Table of Contents
What is immunotherapy
Who are candidates for immunotherapy?
Immunotherapy in kidney cancer
Two different types of immunotherapy are used to treat metastatic kidney cancer:
- Interferon-alpha (INF-α)
- Interleukin-2 (IL-2)
Your doctor may recommend Interferon-alpha therapy if your tumour subtype is clear cell renal cell carcinoma, and the tumour has spread to the lungs only. Interferon is usually combined with the antiangiogenic drug bevacizumab. It is applied under the skin. Your doctor will discuss the treatment schedule with you. If your doctor recommends interleukin-2, you will need to stay in the hospital during the treatment because of the side effects.
Immunotherapy in prostate cancer
What are the side effects of immunotherapy?
Immunotherapy can cause mild, moderate and even severe side effects. The most common include fatigue and flu-like symptoms, such as fever and chills, headaches, and pain in the muscles and joints.
Nearly everyone undergoing immunotherapy has these side effects at first. It usually gets better as your course of treatment continues. These symptoms appear 2 to 4 hours after your injection and last for about 12 hours. Paracetamol can help to relieve these symptoms.
Immunotherapy can also cause a temporary drop in the number of red or white blood cells, or blood platelets. A drop in white blood cells can increase the risk of infection. Lower levels of red blood cells can lead to tiredness and feeling out of breath. You could need a blood transfusion if the levels become too low. A drop in blood platelets can cause nosebleeds, bleeding gums after brushing your teeth, or lots of tiny red spots or bruises on your arms and legs, known as petechia. Itchy, dry skin, or rashes could also occur.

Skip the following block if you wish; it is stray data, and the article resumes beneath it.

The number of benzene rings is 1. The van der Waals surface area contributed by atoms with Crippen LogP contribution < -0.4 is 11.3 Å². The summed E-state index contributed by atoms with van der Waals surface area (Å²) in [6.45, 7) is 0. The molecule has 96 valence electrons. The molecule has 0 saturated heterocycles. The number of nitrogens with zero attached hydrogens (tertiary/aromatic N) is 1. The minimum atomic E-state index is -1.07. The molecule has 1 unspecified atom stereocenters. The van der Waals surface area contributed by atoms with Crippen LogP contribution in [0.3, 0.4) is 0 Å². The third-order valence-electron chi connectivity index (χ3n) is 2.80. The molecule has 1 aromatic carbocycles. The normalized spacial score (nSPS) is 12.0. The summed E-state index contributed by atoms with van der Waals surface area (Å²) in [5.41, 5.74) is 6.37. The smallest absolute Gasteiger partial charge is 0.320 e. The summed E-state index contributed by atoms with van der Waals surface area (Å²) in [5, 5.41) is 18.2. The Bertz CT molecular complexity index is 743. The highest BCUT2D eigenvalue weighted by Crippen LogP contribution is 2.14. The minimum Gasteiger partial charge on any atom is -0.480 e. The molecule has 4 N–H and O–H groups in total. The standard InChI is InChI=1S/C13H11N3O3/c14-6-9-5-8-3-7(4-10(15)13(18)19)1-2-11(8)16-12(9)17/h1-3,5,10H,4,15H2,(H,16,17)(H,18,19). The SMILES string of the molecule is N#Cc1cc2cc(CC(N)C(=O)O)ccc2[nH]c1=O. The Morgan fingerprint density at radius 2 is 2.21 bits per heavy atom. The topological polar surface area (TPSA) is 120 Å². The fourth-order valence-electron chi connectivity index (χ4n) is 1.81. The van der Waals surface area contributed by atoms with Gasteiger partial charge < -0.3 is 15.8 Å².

You should contact your health care team if you have any of these side effects. Your doctor will check your blood counts regularly.
Other symptoms include nausea and vomiting, diarrhoea, loss of appetite, and changes in taste or a metallic taste in your mouth. You could also experience a sore throat and pain when swallowing. Because these symptoms may lead to dehydration, weight loss, or malnutrition, be sure to let your doctor or nurse know if they do not go away.
During the course of treatment you may feel depressed, anxious, or have trouble sleeping. These feelings can be a side effect of immunotherapy, but they may also be a response to your diagnosis. You can ask your medical team about psychological support if you feel you need to have someone to talk to.